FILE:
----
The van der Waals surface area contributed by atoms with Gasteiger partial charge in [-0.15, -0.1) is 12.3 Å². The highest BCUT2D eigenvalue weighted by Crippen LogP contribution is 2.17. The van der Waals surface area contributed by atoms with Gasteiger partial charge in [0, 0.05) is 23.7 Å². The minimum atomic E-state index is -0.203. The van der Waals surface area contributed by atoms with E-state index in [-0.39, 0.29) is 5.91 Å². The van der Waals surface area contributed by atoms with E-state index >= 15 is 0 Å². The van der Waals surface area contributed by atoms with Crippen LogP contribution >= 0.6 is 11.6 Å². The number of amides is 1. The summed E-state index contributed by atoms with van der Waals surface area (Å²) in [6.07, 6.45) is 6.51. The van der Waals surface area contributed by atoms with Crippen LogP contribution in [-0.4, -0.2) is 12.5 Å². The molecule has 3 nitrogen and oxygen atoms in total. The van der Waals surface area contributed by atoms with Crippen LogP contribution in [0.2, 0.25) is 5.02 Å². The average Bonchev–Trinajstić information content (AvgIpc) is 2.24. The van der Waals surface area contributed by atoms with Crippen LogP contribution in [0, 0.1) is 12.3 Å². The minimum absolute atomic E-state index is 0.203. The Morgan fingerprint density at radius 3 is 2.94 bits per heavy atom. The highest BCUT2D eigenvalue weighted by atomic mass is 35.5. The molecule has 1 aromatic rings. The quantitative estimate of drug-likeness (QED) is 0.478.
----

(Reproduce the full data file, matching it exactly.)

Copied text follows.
The van der Waals surface area contributed by atoms with Gasteiger partial charge in [-0.15, -0.1) is 12.3 Å². The highest BCUT2D eigenvalue weighted by Crippen LogP contribution is 2.17. The van der Waals surface area contributed by atoms with Gasteiger partial charge in [0, 0.05) is 23.7 Å². The minimum atomic E-state index is -0.203. The van der Waals surface area contributed by atoms with E-state index in [-0.39, 0.29) is 5.91 Å². The van der Waals surface area contributed by atoms with E-state index >= 15 is 0 Å². The van der Waals surface area contributed by atoms with Crippen LogP contribution >= 0.6 is 11.6 Å². The number of amides is 1. The summed E-state index contributed by atoms with van der Waals surface area (Å²) in [6.07, 6.45) is 6.51. The van der Waals surface area contributed by atoms with Crippen LogP contribution in [-0.4, -0.2) is 12.5 Å². The molecule has 3 nitrogen and oxygen atoms in total. The van der Waals surface area contributed by atoms with Crippen LogP contribution in [0.2, 0.25) is 5.02 Å². The average Bonchev–Trinajstić information content (AvgIpc) is 2.24. The van der Waals surface area contributed by atoms with Crippen LogP contribution in [0, 0.1) is 12.3 Å². The minimum absolute atomic E-state index is 0.203. The Morgan fingerprint density at radius 3 is 2.94 bits per heavy atom. The highest BCUT2D eigenvalue weighted by atomic mass is 35.5. The molecule has 1 aromatic rings. The quantitative estimate of drug-likeness (QED) is 0.478.